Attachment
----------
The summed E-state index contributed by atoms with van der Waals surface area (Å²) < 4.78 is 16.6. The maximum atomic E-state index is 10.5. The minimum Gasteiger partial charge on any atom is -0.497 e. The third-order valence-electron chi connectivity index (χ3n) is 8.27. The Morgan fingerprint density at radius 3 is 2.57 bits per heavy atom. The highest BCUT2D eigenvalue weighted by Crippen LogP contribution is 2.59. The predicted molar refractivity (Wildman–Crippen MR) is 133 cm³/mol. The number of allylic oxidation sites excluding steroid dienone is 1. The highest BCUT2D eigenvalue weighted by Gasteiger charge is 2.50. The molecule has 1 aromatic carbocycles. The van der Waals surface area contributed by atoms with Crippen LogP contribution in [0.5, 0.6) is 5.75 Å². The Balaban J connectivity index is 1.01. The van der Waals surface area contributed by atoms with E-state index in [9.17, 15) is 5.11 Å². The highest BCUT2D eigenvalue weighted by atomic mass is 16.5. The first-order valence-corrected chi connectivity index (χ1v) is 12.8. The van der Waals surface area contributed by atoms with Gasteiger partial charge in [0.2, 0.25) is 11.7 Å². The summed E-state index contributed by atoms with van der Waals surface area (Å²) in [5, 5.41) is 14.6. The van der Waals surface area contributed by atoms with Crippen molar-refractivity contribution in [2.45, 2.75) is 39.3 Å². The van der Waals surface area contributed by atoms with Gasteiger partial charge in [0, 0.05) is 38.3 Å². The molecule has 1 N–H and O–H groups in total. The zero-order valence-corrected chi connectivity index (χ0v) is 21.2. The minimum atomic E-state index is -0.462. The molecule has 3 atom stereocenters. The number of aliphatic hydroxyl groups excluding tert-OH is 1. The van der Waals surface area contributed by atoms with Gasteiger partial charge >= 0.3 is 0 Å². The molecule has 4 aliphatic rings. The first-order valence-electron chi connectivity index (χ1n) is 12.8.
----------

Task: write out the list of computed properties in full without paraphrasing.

The summed E-state index contributed by atoms with van der Waals surface area (Å²) < 4.78 is 16.6. The maximum atomic E-state index is 10.5. The minimum Gasteiger partial charge on any atom is -0.497 e. The third-order valence-electron chi connectivity index (χ3n) is 8.27. The Morgan fingerprint density at radius 3 is 2.57 bits per heavy atom. The highest BCUT2D eigenvalue weighted by Crippen LogP contribution is 2.59. The predicted molar refractivity (Wildman–Crippen MR) is 133 cm³/mol. The number of allylic oxidation sites excluding steroid dienone is 1. The highest BCUT2D eigenvalue weighted by Gasteiger charge is 2.50. The molecule has 1 aromatic carbocycles. The van der Waals surface area contributed by atoms with Crippen LogP contribution in [0.5, 0.6) is 5.75 Å². The Balaban J connectivity index is 1.01. The van der Waals surface area contributed by atoms with E-state index in [9.17, 15) is 5.11 Å². The highest BCUT2D eigenvalue weighted by atomic mass is 16.5. The first-order valence-corrected chi connectivity index (χ1v) is 12.8. The van der Waals surface area contributed by atoms with Gasteiger partial charge in [0.2, 0.25) is 11.7 Å². The summed E-state index contributed by atoms with van der Waals surface area (Å²) in [5, 5.41) is 14.6. The van der Waals surface area contributed by atoms with Crippen molar-refractivity contribution in [2.45, 2.75) is 39.3 Å². The van der Waals surface area contributed by atoms with Gasteiger partial charge in [0, 0.05) is 38.3 Å². The molecule has 1 N–H and O–H groups in total. The zero-order valence-corrected chi connectivity index (χ0v) is 21.2. The minimum atomic E-state index is -0.462. The molecule has 3 atom stereocenters. The number of aliphatic hydroxyl groups excluding tert-OH is 1. The van der Waals surface area contributed by atoms with Gasteiger partial charge >= 0.3 is 0 Å². The molecule has 4 aliphatic rings. The first-order valence-electron chi connectivity index (χ1n) is 12.8.